BABY ABSOLUTELY MUST OBTAIN
A DIETARY SOURCE OF IRON ...

since human milk supplies none. The essentiality of introducing foods other than mother's milk at age 6 months is an obvious Natural Law. Limiting the baby to milk as the sole source of nutriment beyond the 6th month is to guarantee at least some developmental inadequacy of the brain.

So, in accord with Natural Law --- PHASE III: Somewhere between age 4 and 6 months, at one of the 5 feedings, meat (rich in iron) and non-starchy vegetables must replace mother's milk. The best feeding for the meat and vegetable meal is 3 pm; the 11 am or 7 pm feedings are also okay. The other 4 feedings should remain exclusively mother's milk, and the 5 daily feedings scheduled at 4 hour intervals should be maintained.

Many people are absolutely shocked to learn that Natural Law calls for meat as baby's first food to supplement mother's milk. But an analysis of Natural Law reveals that this is the only logical, healthful choice. What are baby's digestive capabilities at age 4-6 months? Human milk is loaded with saturated fat and cholesterol. So, there is absolutely no problem digesting the saturated fat and cholesterol in beef. Human milk is not high in protein, but the amino acid makeup of the protein that is there is very similar to that found in meat. Meat contains no starch and no sugar, so, all the components of meat are easily digested by the infant.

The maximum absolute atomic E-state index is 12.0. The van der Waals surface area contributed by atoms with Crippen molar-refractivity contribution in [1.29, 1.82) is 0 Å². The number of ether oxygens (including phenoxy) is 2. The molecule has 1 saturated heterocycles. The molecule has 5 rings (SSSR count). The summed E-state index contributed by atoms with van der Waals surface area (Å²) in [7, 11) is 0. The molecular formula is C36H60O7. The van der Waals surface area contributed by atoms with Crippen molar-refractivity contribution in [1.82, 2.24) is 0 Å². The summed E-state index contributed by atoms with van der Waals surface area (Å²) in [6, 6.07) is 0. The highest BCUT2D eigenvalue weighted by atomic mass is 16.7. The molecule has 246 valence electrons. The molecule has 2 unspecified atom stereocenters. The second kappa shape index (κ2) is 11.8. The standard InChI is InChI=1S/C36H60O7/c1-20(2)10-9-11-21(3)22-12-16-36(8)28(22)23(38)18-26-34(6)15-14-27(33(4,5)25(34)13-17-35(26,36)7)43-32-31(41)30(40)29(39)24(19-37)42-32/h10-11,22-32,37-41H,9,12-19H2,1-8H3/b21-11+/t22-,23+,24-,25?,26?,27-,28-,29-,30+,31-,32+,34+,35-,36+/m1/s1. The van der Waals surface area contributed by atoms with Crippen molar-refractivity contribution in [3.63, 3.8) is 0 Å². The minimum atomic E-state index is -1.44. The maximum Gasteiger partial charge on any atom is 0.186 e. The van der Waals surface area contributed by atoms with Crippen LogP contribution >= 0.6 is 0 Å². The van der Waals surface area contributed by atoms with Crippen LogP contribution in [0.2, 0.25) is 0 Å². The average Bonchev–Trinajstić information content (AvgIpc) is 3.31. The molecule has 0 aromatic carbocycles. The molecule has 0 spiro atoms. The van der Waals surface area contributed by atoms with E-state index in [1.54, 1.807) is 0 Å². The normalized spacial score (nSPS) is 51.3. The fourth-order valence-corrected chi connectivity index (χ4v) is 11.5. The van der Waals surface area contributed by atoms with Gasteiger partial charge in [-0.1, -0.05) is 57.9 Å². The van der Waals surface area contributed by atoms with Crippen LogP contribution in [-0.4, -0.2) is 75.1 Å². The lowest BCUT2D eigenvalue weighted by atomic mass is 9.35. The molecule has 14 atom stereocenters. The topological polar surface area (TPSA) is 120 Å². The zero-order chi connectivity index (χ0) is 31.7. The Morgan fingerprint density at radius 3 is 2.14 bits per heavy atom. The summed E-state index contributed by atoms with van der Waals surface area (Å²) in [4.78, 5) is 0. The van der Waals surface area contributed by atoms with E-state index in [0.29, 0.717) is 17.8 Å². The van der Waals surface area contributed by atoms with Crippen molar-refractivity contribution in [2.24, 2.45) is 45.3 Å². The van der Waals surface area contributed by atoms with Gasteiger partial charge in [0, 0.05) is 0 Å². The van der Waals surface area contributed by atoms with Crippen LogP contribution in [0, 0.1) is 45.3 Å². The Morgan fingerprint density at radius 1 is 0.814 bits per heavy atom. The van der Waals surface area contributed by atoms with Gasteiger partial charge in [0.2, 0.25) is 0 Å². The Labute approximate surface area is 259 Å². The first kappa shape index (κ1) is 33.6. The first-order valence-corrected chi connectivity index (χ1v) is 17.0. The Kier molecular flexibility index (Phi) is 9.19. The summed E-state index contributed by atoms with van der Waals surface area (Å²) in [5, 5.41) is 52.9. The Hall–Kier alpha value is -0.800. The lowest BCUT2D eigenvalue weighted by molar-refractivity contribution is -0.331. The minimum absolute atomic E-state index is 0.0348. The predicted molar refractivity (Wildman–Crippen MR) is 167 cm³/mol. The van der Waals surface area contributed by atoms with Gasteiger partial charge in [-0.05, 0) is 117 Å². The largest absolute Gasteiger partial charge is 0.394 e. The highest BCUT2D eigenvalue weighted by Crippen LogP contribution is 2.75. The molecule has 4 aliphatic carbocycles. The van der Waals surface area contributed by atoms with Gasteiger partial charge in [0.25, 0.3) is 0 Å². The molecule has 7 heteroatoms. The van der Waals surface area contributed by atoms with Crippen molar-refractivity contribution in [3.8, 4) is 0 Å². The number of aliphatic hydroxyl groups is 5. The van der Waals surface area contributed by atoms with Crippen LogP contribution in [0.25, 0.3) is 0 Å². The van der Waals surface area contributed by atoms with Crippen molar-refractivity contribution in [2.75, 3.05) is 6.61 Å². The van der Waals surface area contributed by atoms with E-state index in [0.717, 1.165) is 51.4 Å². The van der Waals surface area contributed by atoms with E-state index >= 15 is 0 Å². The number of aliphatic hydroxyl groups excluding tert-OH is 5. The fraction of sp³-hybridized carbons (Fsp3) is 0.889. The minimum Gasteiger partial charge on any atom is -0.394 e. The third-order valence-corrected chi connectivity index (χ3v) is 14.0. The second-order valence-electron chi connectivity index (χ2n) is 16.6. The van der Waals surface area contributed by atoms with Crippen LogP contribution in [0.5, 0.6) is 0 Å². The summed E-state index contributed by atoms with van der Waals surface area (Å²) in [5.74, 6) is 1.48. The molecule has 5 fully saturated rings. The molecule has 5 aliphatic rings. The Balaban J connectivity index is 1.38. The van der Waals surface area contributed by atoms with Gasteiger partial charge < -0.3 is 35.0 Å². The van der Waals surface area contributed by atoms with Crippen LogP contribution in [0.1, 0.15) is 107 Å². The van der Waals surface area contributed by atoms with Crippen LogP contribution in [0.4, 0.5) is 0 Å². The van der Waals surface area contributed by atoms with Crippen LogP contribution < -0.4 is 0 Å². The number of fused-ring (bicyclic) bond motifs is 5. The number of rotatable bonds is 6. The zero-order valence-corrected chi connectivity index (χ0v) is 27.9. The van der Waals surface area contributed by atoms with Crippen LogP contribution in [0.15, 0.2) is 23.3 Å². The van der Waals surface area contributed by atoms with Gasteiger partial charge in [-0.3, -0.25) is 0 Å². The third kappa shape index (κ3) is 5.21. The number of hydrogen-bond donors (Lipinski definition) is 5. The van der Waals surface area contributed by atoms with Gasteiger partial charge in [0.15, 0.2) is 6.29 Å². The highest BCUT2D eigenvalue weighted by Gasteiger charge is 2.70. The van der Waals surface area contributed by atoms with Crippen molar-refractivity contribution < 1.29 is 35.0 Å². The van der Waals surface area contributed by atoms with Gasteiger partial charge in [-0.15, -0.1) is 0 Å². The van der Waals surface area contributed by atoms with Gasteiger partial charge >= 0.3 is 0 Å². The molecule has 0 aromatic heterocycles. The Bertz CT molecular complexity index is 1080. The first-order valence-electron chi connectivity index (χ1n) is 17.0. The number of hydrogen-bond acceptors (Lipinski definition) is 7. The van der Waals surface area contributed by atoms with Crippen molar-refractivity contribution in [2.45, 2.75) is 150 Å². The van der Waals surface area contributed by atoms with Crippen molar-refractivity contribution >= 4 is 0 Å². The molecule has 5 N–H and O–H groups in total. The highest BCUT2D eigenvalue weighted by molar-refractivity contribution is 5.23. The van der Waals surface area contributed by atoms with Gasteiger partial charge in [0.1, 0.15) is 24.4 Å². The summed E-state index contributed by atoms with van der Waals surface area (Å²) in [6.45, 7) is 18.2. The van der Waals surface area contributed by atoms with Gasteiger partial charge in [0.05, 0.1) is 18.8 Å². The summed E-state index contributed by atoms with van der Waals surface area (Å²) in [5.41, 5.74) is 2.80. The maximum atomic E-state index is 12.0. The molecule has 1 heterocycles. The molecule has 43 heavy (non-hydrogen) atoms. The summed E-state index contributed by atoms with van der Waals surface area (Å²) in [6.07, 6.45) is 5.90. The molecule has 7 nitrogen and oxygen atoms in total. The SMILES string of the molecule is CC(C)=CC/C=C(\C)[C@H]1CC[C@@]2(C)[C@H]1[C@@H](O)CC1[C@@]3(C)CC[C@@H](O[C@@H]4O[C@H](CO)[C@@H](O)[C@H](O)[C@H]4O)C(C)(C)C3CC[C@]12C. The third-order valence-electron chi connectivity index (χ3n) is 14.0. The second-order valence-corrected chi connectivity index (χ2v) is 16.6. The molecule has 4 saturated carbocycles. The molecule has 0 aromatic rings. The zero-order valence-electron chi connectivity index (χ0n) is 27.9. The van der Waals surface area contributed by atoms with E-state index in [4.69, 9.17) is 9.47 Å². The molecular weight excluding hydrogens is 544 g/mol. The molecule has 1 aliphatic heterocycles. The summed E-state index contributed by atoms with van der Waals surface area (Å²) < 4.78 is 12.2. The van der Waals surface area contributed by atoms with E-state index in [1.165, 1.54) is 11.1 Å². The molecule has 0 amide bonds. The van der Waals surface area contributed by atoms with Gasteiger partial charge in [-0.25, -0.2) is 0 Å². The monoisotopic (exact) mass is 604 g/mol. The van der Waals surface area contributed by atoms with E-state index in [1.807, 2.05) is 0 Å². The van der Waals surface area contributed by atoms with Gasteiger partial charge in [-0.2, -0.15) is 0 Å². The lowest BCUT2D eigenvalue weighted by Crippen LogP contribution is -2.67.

But, you may be thinking that everyone "knows," and the food industry has spent zillions of dollars making certain that everyone "knows" that cereals and other processed starches are the "natural" first solid food for infants. Do you see what an illogical violation of Natural Law it is to stuff babies with starches? How much starch is in the milk that provides the ideal nutrition for baby in the first 6 months of life? Zero. Human milk contains absolutely no starch, and babies have zero capability of hydrolyzing starch.